Matthew 12 ch. (to which I suppose my opponent made reference, though he did not cite the passage,) is the same as Mark 2 ch., only it does not go so far. It is by no means an explanation in the sense Elder Stephenson would wish you to understand it, and I am willing that it should rest as it is before this people.PSDS 39.4

    We have not only separate commands, but we have a declaration that God had a covenant which He called a law before the giving of the ten commandments at Mount Sinai. I will quote Deuteronomy 4:12, 13, to show that God’s law was the ten commandments, and also that His law existed and was obligatory anterior to the bringing of the children of Israel out of the land of Egypt. 1 Chronicles 16:15, 18, quote the whole—“to Israel for an everlasting covenant.” Here you have got both the law and the promise.PSDS 39.5

    Genesis 26:5 v. Here we have a recognition of a promise, commandments, and laws before the ten were given upon Mount Sinai. 1 Chronicles 16:15, 16, 17 verses. From this we see that a promise is a covenant, and that a commandment is a covenant. The Lord wrote the ten commandments upon two tables of stone, but here we find that they existed before they were confirmed to the people at Mount Sinai. We have something at stake in this. God’s law not only existed at the beginning of the Jewish dispensation, but originated beyond it.PSDS 39.6

    In reference to the Sabbath, which we have shown existed at the creation, we wish to see if we cannot find it in the New Testament dispensation. We shall claim an acknowledgment of it in the New Testament record in the same terms as in the Old Testament, without the abrogation of a single condition for its observance. The Sabbath was placed upon the seventh day because the Lord rested upon that day, before the Jewish nation existed, and before any nation existed, or any part of the human race. And now when we have seen this, we find that when the Lord brought His people out of the land of Egypt he established a basis for the promulgation of the ten commandments as we find them written upon the tables of stone. We must consider that the sanctity continues after that, as we see no reason for supposing that it has ceased. Do the scriptures teach that there was any sanctity placed upon the seventh day when the people were brought out of the land of Egypt that did not exist before? We have not seen that they do. But they do teach as we have shown, that the Sabbath of the fourth commandment existed from the creation.PSDS 40.1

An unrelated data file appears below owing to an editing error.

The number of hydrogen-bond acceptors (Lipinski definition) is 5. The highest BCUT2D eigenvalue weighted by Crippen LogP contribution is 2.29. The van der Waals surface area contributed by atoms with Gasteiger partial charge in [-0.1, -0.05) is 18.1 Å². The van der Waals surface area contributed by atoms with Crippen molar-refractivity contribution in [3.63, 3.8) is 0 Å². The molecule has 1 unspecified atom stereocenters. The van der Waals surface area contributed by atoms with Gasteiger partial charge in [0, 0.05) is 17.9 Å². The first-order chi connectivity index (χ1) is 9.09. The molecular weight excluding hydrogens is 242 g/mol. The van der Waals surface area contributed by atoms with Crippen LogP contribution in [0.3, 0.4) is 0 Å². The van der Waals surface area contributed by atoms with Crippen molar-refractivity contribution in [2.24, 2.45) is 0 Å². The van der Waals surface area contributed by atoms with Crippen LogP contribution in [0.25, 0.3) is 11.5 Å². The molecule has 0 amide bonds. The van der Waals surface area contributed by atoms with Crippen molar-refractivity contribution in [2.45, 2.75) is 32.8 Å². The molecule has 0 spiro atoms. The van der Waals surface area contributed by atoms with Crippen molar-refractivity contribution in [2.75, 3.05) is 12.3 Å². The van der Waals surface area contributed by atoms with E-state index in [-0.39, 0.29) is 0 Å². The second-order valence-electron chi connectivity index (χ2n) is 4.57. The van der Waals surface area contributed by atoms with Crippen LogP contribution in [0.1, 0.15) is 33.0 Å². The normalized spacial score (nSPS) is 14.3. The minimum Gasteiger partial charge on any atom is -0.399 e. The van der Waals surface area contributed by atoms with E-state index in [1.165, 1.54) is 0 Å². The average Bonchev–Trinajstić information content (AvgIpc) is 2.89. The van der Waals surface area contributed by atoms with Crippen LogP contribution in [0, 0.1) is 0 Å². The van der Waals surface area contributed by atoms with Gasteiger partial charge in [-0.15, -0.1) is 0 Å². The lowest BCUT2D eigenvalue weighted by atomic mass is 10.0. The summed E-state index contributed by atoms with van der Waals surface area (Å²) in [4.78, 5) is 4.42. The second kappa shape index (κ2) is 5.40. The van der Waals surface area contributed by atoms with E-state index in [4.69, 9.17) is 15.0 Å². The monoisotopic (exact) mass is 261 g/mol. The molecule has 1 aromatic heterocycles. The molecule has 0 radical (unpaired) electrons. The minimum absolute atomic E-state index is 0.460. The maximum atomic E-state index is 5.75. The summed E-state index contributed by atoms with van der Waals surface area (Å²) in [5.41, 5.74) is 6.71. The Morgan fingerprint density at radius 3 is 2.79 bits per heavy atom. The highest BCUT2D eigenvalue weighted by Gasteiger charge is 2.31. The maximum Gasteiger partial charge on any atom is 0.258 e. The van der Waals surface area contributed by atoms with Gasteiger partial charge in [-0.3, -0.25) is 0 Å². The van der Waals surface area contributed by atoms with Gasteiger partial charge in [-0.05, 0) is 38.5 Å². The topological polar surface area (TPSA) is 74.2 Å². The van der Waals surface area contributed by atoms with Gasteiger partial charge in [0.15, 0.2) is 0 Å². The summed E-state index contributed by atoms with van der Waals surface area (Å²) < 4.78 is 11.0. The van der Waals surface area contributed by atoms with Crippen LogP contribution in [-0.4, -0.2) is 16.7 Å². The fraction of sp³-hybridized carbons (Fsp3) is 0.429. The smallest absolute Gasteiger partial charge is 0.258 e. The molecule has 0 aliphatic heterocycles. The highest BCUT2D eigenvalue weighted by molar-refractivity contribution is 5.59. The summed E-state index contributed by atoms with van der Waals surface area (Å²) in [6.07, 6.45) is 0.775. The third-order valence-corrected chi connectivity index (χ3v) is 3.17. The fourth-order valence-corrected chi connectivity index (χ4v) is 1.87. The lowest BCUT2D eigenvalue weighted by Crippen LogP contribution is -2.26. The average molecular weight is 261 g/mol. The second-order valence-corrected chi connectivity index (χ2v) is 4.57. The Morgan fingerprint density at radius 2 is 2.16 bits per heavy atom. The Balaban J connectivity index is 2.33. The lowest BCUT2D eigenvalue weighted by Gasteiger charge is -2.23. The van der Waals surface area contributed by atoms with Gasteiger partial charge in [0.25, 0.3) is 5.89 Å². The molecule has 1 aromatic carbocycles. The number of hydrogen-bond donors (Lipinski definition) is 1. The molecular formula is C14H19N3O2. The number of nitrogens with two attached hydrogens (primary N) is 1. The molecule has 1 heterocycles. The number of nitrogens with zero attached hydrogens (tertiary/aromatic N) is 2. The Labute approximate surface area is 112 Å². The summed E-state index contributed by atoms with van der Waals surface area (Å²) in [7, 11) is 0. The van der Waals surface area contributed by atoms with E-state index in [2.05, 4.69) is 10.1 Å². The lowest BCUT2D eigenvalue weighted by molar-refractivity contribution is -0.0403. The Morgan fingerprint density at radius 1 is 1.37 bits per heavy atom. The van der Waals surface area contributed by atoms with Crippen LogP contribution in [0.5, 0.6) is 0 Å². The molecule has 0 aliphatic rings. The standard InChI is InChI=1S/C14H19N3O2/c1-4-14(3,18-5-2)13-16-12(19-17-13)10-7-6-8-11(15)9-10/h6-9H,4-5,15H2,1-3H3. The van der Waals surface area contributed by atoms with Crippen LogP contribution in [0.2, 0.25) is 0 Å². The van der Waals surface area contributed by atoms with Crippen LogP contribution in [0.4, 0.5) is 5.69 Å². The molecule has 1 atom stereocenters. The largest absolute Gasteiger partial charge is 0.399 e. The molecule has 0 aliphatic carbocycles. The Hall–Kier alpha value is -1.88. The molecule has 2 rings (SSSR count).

Well, we will now proceed to identify the Sabbath of the fourth commandment with the Sabbath of the New Testament, by reference to Luke 22, 24 chs., commencing at the 54th v. of the former. I will read the 1st v. of the 24th ch. also. The fourth commandment has reference to the Lord’s Sabbath, and here we find both the Sabbath and the commandment mentioned in the same connection; hence we would ask if the two Sabbath are not the same, even though one was observed after the crucifixion? They are both the Sabbath of the Lord and both the Sabbath of the fourth commandment.PSDS 40.2

    I would call your attention to the fact that this is the testimony of Luke the evangelist. Some of our friends will perhaps say that nothing applies to us till we get to the book of Acts. But this record was made for those living under the new dispensation, and it must have been written for their instruction. What is here stated is for us. Now the question is, did Luke mean what he wrote? We think no one will deny that he did. Luke recognized the Sabbath and the commandment enjoining the Sabbath, and we claim that the Sabbath so recognized is none other than this one of the fourth commandment. We also have the testimony of the Apostle Daniel to the same effect. [No passage noted in my M. S.—Reporter]——15th ch. [Book not noted—Reporter.] James is giving his opinion at a conference in Jerusalem. They had been preaching but they were now at the place where they were empowered to preach, and they were the first who were thus empowered, so it is presumed they would understand all about the Sabbath and the commandments. [Reads the passage above referred to—Reporter.] Thus we see another inspired apostle recognizing the Sabbath in the same way without ever once claiming that the sanctity had ceased or in any sense departed from it.PSDS 40.3